The world’s biggest nuclear plant in Niigata Prefecture is no longer subject to operational ban in Japan

After two years, Japan’s nuclear power regulator has lifted the operational ban on Tokyo Electric Power Co’s Kashiwazaki-Kariwa nuclear power plant, allowing the company to work towards local permission to restart.

The lifting of the ban opens the door for TEPCO to bring the world’s largest nuclear power plant back online, which has been offline since 2012 following the Fukushima disaster. However, gaining consent from local governments in Niigata Prefecture, Kashiwazaki city, and Kariwa village is still necessary before a resumption can occur.

It remains unclear when the restart might happen, but TEPCO is eager to bring the plant back online to reduce operating costs.

The plant, with a capacity of 8,212 megawatts, has been offline since the Fukushima disaster in 2011 that led to the shutdown of all nuclear power plants in Japan at the time.

In 2021, the Nuclear Regulation Authority (NRA) barred TEPCO from operating Kashiwazaki-Kariwa due to safety breaches, which included failure to protect nuclear materials and unauthorized access to sensitive areas of the plant.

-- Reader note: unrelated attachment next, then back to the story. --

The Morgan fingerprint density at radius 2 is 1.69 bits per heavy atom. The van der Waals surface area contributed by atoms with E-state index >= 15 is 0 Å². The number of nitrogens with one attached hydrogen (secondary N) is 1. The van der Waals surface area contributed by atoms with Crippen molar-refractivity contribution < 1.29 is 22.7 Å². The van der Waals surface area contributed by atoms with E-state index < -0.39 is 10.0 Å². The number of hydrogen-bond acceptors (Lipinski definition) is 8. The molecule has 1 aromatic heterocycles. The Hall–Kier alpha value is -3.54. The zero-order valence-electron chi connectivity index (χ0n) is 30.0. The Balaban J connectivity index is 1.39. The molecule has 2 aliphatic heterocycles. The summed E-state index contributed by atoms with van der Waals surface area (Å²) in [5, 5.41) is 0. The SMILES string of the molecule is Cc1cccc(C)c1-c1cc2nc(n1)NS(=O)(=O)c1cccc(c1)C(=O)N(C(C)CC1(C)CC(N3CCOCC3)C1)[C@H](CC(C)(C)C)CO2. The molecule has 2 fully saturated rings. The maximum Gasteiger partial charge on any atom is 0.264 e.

Following improvements in the safety management system, the NRA lifted a corrective action order on Wednesday, allowing TEPCO to transport new uranium fuel to the plant and load fuel rods into its reactors, effectively removing the block on resuming operations.

TEPCO stated that it would continue efforts to regain the trust of the local community and the wider society, while the Japanese government expressed its intent to aid the process.

“The government will seek the understanding and cooperation of Niigata Prefecture and local communities, emphasizing ‘safety-first,'” said Yoshimasa Hayashi, the government’s chief cabinet secretary.

As a resource-poor country, Japan is keen to reduce its reliance on imported fossil fuels such as LNG by bringing more nuclear power plants online. The Institute of Energy Economics, Japan (IEEJ) has forecasted a decline in Japan’s LNG imports with the anticipated restart of nuclear reactors and an increase in renewable energy sources.

Shares in Tepco surged after the NRA indicated that it would consider lifting the operational ban following an on-site inspection and a meeting with the company’s president earlier this month.

© Thomson Reuters 2023

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